LPM - Your Comedy Mileage May Vary

It takes a lot of effort to make an audience consistently laugh.

The effort to make an audience laugh is something that can't be overlooked. It takes a lot of research, crafting, and creativity in order to make the audience consistently laugh. And it's not just about constantly being funny - there are also jokes that are meant to elicit other emotions, like empathy or sadness.

Comedians sometimes spend hours writing a joke, then re-writing it, then re-writing it again, then performing it over and over, refining that performance until it gets a consistent result.

The more you understand about what makes people laugh, the better your jokes will be. A good comedian knows how to tell a good story and how to make their audience laugh within the first few lines. Comedians think about what they want their audience to feel and they create an experience for them.

That's just for one joke.

The most important thing to remember is that there's a lot of effort that goes into making an audience laugh. It takes a lot of creativity and research. The comedian has to really think about what will be funny and how they're going to deliver the joke so it comes off as natural. They also have to take into consideration how many laughs they can get per minute. Which means they need to know what type of comedy they're doing, the audience, and the environment in which they'll be performing.

To be a professional stand-up you need a set that consistently gets 4 - 6 laughs per minute (LPM.)

The comedian needs to think about what jokes will work well for their stand-up set. They should have 4 to 6 laughs per minute (LPM) and be able to keep this pace for as long as possible. What's the best way of producing those laughs? Well, it takes a lot of experimentation and testing out different jokes until you find what works for you.

That's why it takes years to become a top headliner.

In order to become a top headliner, you must have a lot of experience in the industry. Unfortunately, this is not something that can be learned from reading books or watching lectures. It requires at least 5-10 years of working your way up through the ranks and learning through trial and error.

Review recordings of your sets (you should be recording every set no matter how short or where you're doing it) and track how many laughs you're getting a minute.

Chances are it's less than you think. Do not be afraid to review your videos, they are the only way to see your progress - if it doesn't feel good then revisit the video and analyze what went wrong. I’ve found that this helps me to be more self-aware about how my act is perceived by the public and it also gives me ideas about how to improve in the future.

Using LPM is an excellent tool to use to measure your effectiveness as a stand up.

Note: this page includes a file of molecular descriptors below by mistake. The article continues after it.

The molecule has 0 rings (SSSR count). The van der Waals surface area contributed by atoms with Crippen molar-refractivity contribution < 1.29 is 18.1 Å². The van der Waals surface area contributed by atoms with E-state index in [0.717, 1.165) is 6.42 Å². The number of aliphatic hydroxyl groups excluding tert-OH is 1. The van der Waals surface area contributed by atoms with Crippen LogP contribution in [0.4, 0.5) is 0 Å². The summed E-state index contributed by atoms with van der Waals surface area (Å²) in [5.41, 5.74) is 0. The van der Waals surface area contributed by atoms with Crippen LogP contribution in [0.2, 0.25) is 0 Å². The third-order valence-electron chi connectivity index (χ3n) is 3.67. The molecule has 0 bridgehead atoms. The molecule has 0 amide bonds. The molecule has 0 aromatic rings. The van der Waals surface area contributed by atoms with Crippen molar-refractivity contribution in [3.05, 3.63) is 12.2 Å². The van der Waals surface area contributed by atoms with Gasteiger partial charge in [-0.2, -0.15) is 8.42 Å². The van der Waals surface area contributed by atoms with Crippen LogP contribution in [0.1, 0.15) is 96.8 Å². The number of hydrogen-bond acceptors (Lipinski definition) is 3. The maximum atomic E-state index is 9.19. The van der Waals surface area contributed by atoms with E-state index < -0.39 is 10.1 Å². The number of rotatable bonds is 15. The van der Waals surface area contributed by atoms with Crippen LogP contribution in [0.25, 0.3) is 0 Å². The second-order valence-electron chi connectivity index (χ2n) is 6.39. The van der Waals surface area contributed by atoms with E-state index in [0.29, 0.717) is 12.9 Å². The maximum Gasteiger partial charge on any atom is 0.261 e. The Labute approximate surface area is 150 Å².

Laugh per minute is not just for stand up comedy, though. It can be used to test any joke that you come up with, whether its part of your stand-up act or just something funny that happened in your day.  A lot of people are intimidated by the idea of telling jokes. But, with LPM, you can find out how good your jokes are before you even bother to share them.

The laughter does not lie.

The laughs are the best measure of a joke's worth. The more people laugh the better the joke is. When it comes to jokes, there are no objective rules of measurement, but most comedians use laughs per minute as an indicator of how funny a joke is.

The good news is you can always improve your laughs per minute by working on your material and performance.

Professional comics are always looking for ways to sharpen their skills. Sometimes they do it by reading up on the latest trends in comedy, or they get feedback from other comedians. But the best comics are constantly testing out jokes on audiences to gauge reactions. One of the most common ways to get feedback is through a laugh test. This means telling a joke to an audience and measuring how many people laughed out loud at it, allowing the comedian to figure out if he or she has found a successful joke or not.

Keep adding jokes. You'll get that LPM up to speed before you know it.

The most important thing about jokes is that they should be funny. Measuring your laughs per minute is a great way to assure that your jokes are.

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2 thoughts on “Laughs Per Minute

  1. I think all my audiences are in too much awe to laugh while I’m performing. Or they are showing a senior citizen respect, but I get claps and laughs at the end. And it never fails that at least one or two people come up to me after a show and say OMG, Cathy you are so funny, or I learned so much. LOL

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